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Do you care about the health of your children at school?

The school environment, both for early childhood, primary and secondary schools, can accommodate many sources of toxic substances and allergens, of which children are not aware. It is a very big problem, as children are much more vulnerable than adults because their immune system is still immature.

It is therefore advisable to pay attention to the environments where children spend most of their time: school and classroom. Indoor school spaces, which are smaller than a normal office in terms of population density per surface area on a daily basis and are frequented daily by a heterogeneous population (teachers, school staff, pupils) and vulnerable groups (e. g. allergic and asthmatic subjects), can conceal multiple risk factors for physical, chemical and biological health. The potentially toxic and allergenic substances in the environment are different, among them we can list some teaching materials, construction and furnishing materials, chemical detergents, as well as mould and pollen, which can be found outdoors, where children play and spend their free time.

The correlation between the type of paint used, respiratory problems and allergic symptoms related to VOCs is indeed known. Volatile organic compounds (VOCs) are those airborne microparticles that we breathe when we are indoor (at home, at school, in the office).  The most common of them are formaldehyde, benzene, solvents, paints, varnishes and of course dust and some forms of decomposition of building materials that, also due to excessive humidity, generate the onset of fungi, bacteria and molds.

Careful choice of materials and construction methods is essential to avoid this kind of problem. Paints in particular, which can contain up to 100 grams of VOC for every litre of paint, are very dangerous.

The latest technologies offer various solutions to combat air pollution. In particular, some innovations, using sunlight, can significantly reduce the presence of NOx and other pollutants in the air and eliminate the presence of harmful bacteria.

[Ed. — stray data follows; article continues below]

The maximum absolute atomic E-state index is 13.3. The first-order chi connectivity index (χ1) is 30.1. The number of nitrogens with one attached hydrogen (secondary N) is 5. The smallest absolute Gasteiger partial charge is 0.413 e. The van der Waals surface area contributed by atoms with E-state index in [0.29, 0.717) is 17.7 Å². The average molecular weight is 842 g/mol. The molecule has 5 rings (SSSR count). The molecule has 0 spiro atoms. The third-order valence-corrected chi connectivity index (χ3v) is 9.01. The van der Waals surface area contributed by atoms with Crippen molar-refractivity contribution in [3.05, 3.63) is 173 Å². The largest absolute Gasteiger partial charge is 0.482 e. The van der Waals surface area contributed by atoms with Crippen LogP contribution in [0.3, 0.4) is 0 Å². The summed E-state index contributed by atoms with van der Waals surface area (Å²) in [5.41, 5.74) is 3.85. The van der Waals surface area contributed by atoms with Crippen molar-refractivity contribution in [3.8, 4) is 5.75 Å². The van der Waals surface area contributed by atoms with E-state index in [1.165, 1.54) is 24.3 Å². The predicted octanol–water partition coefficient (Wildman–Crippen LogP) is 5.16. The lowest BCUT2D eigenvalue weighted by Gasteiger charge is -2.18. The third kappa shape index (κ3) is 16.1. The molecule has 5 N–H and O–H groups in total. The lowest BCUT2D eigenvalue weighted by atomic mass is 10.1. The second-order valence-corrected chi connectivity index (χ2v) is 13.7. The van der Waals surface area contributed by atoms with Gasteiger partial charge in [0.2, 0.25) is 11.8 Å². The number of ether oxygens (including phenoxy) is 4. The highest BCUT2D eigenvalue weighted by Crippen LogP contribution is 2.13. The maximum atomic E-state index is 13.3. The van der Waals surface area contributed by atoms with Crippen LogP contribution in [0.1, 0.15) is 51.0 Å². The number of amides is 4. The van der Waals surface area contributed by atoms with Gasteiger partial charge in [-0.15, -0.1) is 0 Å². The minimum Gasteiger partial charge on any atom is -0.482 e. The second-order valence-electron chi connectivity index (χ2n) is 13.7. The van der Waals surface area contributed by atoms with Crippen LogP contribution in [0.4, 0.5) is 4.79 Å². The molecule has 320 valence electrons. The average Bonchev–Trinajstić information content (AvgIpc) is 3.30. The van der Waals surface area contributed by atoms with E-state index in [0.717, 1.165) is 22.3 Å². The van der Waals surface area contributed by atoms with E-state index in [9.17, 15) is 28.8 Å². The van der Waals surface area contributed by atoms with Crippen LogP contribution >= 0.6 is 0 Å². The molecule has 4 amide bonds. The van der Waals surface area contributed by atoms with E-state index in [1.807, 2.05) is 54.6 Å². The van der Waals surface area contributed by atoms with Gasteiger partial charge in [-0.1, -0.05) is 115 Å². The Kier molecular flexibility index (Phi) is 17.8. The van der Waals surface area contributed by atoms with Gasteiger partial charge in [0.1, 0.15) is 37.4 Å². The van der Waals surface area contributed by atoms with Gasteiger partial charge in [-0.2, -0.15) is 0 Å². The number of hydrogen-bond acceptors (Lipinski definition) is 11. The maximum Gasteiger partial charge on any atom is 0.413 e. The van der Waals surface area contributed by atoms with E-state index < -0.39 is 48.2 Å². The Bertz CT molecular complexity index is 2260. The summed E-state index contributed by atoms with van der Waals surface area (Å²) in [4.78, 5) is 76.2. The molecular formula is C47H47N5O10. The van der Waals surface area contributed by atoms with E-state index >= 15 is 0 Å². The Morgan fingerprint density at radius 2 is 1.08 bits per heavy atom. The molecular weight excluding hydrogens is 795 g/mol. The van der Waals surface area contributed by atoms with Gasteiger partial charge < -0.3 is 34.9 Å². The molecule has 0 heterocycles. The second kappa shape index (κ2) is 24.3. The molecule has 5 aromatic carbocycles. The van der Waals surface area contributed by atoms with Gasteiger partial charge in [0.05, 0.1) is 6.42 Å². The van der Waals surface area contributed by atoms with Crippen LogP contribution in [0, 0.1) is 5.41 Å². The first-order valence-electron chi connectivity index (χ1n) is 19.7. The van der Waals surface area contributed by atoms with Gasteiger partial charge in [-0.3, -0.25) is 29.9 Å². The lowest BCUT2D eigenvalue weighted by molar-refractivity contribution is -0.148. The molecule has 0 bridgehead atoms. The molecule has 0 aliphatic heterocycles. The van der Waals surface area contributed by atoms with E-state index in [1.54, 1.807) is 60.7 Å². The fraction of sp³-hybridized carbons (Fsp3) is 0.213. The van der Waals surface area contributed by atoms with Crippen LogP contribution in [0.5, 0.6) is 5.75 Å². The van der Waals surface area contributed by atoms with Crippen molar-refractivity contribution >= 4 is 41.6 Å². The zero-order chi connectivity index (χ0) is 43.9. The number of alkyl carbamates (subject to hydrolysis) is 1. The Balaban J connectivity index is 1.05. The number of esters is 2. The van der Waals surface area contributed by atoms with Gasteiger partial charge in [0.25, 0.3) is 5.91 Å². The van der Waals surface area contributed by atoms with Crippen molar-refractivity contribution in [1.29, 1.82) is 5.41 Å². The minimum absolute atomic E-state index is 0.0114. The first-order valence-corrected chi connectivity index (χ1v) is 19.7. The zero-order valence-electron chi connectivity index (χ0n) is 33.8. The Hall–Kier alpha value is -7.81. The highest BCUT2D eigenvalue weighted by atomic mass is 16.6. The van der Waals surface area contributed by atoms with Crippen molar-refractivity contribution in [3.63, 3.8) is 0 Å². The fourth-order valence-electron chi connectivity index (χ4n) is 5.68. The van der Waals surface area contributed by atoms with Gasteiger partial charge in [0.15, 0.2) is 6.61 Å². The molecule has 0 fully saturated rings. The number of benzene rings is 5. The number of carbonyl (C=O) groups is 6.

One of these can be applied as a simple painting on every surface, transforming a wall into a natural air purifier that is activated by light. It is called Airlite and is a painting that decomposes the pollutants making them become molecules of salt and that allows to eliminate bacteria and bad smells, simply if subjected to the action of a light source, such as sunlight or a light bulb.

Using Airlite technology is very simple: you just paint, as if it were a normal coating, the surfaces concerned, and ensure constant light exposure.

This technology makes it possible to eliminate harmful substances from the air, making the atmosphere of these places more pleasant. In practice, it ensures that these harmful particles are neutralised, making the air cleaner.

Furthermore, Airlite is also effective on the surface, where it kills and decomposes the bacteria’ cells, preventing them from spreading and preventing the formation of mould.

Airlite’s cost compares favorably to premium paints on the market. Moreover, it offers an easy and durable application over time and, thanks to its natural formula completely VOC free, it dries quickly even when the windows are closed, without noxious fumes or unpleasant odours: unlike ordinary paints, it can therefore be used also in winter.


This project has received funding from the European Union’s Horizon 2020 research and innovation programme under grant agreement No 738719